Though subjects are undoubtedly the most important facet of portraiture, an absorbing locale is crucial when creating engaging imagery. Without the right scenery, expressions can appear sterile, and surroundings seem stark. Opting for the soft radiance of Joshua Tree, one couldn’t imagine a more apt location for affectionate familial portrayals. The climate makes Caroline’s photos gleam. “Throughout the pandemic, people have started exploring the beauty of local spaces, and that’s really great,” she remarks. “I go to Joshua Tree a lot. I love the environment. The trees are so whimsical, they look like they’re straight out of a Dr. Seuss book. The golden fields are wonderful, and there’s always such beautiful, classic light formations. The entire place just screams California. That’s why I photographed one family at sunrise, and the other at sunset. We were able to make use of golden hour for both. To put it bluntly, I’m obsessed. I even have favorite trees that I like to document!”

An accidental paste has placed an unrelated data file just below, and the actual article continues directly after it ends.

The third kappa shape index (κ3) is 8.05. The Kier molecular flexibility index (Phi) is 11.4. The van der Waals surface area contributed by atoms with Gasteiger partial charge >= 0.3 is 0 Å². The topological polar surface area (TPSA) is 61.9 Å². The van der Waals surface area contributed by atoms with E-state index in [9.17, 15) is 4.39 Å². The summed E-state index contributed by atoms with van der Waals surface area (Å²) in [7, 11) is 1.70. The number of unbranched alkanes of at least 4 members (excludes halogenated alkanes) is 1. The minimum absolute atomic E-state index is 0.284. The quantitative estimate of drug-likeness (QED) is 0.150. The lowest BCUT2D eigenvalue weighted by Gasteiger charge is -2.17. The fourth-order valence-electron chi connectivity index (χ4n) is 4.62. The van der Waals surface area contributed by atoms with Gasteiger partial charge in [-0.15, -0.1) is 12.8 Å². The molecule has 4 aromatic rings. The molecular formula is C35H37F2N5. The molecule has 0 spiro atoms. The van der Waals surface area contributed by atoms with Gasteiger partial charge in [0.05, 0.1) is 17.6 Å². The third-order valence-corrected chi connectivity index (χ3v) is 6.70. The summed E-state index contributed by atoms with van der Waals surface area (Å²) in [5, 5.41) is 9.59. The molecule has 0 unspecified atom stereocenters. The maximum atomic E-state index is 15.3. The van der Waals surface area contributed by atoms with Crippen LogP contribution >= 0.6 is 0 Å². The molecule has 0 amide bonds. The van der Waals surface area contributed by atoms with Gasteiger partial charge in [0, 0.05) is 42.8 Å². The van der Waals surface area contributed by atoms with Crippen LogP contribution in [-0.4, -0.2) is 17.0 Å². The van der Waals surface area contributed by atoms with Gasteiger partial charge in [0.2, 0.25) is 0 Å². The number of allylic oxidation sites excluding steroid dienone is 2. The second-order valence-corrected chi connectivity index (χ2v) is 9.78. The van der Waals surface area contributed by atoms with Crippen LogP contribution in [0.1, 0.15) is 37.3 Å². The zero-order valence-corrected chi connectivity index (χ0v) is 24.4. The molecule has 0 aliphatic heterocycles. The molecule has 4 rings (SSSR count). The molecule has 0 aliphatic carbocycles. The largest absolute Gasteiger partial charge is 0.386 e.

• A father playfully holds his infant son in the air, accompanied by his smiling wife
  • A smiling family of six crowd together, smiling amidst golden sunlight

Photos 2021 © Caroline Tran | FUJIFILM GFX100S and GF80mmF1.7 R WR, 1/500 sec at F1.7, ISO 50 | FUJIFILM GFX100S and GF80mmF1.7 R WR, 1/320 sec at F1.7, ISO 50

When it comes to equipment and setup, Caroline adopts a minimalist attitude, preferring to do away with needless impediments. “I’m not a gearhead. I’m more about the emotional connection, so I need an easy-to-use camera,” she outlines. “I don’t like to spend too much time behind a computer, endlessly editing. I need something that works fast. I prefer to expend energy on connecting with my subjects.” Back in the days of celluloid and darkrooms, Caroline cut her teeth in medium format environments, establishing her style with FUJICOLOR 400H film. Accustomed to a particular kind of process, the switch to digital initially proved frustrating, especially amid a fluid, rapidly shifting landscape. “I just couldn’t get it to resemble my film work,” she laments. “I would use a 645 analog film camera. I also had a very standard, digital, full-frame SLR. No matter how hard I tried, I couldn’t replicate that look. It wasn’t the same aspect ratio, and the previews were never the same as what I ended up with.